P.G. Sittenfeld, an Ohio delegate who was in Denver four years ago, says the very idea of an outdoor session was part of what made the Obama campaign so different.
"There's a certain audacity of saying, 'We're going to fill a 70,000-seat stadium,'" says Sittenfeld, a 27-year-old Cincinnati city councilman. "It makes it more gladiatorial, more football-like. ... Imagine watching something in the Roman Coliseum vs. Shakespeare's Globe. Both great venues, but one packs more punch."
Organizers had hoped to replicate the atmosphere at Invesco Field in 2008 when Obama became the first African-American to accept a major party nomination. He did so before a crowd of more than 80,000 on a clear, hot, dry night, as the sun faded behind the Rockies.
Julia Hicks, a 63-year-old Colorado delegate, says that after the venue change, "I had to call 15 family members and tell them they couldn't come. They'll just have to get some apple pie moonshine and watch it on television."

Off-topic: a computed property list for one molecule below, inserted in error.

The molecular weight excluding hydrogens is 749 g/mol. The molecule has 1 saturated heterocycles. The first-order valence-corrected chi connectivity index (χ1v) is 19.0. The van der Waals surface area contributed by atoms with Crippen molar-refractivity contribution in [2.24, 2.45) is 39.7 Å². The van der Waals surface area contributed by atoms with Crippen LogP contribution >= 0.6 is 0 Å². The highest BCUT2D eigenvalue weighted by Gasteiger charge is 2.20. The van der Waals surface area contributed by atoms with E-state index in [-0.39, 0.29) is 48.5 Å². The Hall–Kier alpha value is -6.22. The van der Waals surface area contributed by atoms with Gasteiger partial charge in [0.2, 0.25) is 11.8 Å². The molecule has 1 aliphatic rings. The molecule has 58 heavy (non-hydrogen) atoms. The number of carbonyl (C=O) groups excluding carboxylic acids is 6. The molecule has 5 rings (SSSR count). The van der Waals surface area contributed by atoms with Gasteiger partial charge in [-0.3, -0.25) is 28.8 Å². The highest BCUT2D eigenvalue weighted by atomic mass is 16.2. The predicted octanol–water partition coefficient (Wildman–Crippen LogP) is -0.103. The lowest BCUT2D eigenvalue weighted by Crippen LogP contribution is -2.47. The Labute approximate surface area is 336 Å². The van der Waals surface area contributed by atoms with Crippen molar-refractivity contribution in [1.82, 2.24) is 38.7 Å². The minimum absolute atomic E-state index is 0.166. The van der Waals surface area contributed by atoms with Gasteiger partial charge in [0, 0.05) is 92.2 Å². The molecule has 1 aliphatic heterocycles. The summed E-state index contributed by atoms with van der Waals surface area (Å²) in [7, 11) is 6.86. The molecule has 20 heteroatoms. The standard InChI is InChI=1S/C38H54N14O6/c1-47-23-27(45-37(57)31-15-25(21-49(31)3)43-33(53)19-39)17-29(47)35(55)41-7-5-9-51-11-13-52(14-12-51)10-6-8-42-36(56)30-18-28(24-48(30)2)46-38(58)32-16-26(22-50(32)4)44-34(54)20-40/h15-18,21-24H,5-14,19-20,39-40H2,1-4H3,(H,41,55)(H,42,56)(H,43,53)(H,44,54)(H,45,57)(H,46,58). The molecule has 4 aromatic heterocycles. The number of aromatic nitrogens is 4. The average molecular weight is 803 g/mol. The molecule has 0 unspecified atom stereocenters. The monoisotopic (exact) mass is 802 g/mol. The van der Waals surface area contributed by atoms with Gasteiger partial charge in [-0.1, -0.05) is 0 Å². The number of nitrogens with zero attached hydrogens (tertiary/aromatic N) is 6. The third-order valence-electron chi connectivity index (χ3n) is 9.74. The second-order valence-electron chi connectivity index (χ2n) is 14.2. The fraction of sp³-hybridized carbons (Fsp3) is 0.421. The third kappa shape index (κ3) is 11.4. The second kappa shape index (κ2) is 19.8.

But for some, there was a happy ending.
After making the trip from Chicago to Charlotte they'd planned for six months, 40-something Obama volunteers Valerie Thomas and Lenora Harris were wet and disappointed on Tuesday night, waiting for a shuttle that was two hours late.
They had tickets for Obama's stadium speech, but figured, based on the weather, they wouldn't get to use them.
They were right. The next morning, the convention committee announced the speech was moving indoors. "We were very disappointed," Thomas said. "But I think somewhere in our spirit we kind of knew that it was going to work out."